For him it was an organ remedy of the brain, particularly for the sphere of thinking, but he also gave it in melancholia with a desire to sleep much, and when depression began with the symptoms of fear and evil. In diarrhoeas and “in severe brain symptoms which may accompany infectious diseases in the form of delirium or impending somnolence,” particulary in erysipelas, the Rademacherian school held zinc as the healing remedy. Kissel 663 states: “Zinc is a direct curative remedy of a special type in brain affections which can be expressed in many ways, especially by delusions, desire for sleep, headache, neuralgias, spasms, diarrhoea, inflammations of the skin and mucous membranes.” Moreover Rademacher gave zinc in the affections of the organs supplied by the cranial nerves thus in nervous tooth-ache and pains in the internal ear. H.Schulz mentions that the clinician Bartels gave zinc acetate in cases of the nervous insomnia which did not react to morphine. Rademacher gave zinc acetate solution, five drops, three times daily, three times daily, to people who were compelled to work after insufficient sleep. Is he following homoeopathic thoughts here? In any case he introduced personal experiences to support this by virtue of which Kissel 664 and H. Schulz 665 report: “In the morning Rademacher took a large dose of zinc oxide of 15 grains (0.9 g.) fasting. The striking symptoms resulting were the bluish redness of the face and a great desire to sleep overcame him so that he could no longer collect his thoughts. On the other side the nausea which developed prevented sleep. This state was similar to that in which one finds himself when he has become highly fatigued from exertion and is stimulated at the same time. After some time he had two liquid stools and the apparent action of zinc gradually ceased.” Rademacher held it as plausible that zinc also acted curatively on the spinal cord which he concluded from the cures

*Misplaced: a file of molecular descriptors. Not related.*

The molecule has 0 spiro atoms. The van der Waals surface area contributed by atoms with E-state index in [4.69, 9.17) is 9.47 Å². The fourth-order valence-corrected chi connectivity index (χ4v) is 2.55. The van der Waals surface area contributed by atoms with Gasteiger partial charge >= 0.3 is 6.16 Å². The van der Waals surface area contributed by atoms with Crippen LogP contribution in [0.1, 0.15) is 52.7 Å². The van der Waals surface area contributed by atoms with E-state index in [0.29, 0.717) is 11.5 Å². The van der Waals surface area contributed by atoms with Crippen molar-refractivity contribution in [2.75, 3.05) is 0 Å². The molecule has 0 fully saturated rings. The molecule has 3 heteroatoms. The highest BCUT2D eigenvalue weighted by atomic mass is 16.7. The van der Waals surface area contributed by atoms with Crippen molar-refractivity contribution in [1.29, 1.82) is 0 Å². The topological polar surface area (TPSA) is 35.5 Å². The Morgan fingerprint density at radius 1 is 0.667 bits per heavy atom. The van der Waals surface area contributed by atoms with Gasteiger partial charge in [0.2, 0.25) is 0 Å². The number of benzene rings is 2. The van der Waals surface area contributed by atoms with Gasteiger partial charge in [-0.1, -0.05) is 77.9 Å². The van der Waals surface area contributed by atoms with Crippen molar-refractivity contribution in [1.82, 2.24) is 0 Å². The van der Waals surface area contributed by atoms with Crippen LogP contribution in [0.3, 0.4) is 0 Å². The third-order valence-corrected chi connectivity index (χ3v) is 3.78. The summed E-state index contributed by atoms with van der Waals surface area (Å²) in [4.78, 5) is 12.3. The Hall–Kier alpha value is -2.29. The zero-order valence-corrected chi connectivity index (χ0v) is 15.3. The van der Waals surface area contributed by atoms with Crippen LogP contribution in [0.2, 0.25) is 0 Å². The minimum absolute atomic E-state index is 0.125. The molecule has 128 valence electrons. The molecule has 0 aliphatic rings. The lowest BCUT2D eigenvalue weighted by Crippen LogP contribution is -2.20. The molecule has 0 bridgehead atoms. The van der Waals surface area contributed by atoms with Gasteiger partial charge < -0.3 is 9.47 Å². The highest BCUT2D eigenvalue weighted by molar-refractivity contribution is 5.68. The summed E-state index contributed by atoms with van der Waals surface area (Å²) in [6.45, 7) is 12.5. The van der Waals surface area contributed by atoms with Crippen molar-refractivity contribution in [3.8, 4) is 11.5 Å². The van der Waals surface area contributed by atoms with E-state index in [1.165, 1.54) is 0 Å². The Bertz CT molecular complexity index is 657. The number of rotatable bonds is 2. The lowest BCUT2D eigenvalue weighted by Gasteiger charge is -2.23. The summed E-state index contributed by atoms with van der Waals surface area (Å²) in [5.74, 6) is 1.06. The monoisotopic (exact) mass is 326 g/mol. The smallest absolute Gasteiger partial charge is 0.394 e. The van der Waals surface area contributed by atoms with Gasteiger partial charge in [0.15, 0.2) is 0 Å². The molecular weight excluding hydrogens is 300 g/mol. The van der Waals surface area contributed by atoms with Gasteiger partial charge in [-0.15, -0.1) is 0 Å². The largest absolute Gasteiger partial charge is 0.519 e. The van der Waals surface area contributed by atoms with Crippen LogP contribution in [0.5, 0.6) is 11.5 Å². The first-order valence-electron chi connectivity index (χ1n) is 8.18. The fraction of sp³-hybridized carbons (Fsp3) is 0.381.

Otto Leeser
Otto Leeser 1888 – 1964 MD, PHd was a German Jewish homeopath who had to leave Germany due to Nazi persecution during World War II, and he escaped to England via Holland.
Leeser, a Consultant Physician at the Stuttgart Homeopathic Hospital and a member of the German Central Society of Homeopathic Physicians, fled Germany in 1933 after being expelled by the German Medical Association. In England Otto Leeser joined the staff of the Royal London Homeopathic Hospital. He returned to Germany in the 1950s to run the Robert Bosch Homeopathic Hospital in Stuttgart, but died shortly after.
Otto Leeser wrote Textbook of Homeopathic Materia Medica, Leesers Lehrbuch der Homöopathie, Actionsand Medicinal use of Snake Venoms, Solanaceae, The Contribution of Homeopathy to the Development of Medicine, Homeopathy and chemotherapy, and many articles submitted to The British Homeopathic Journal,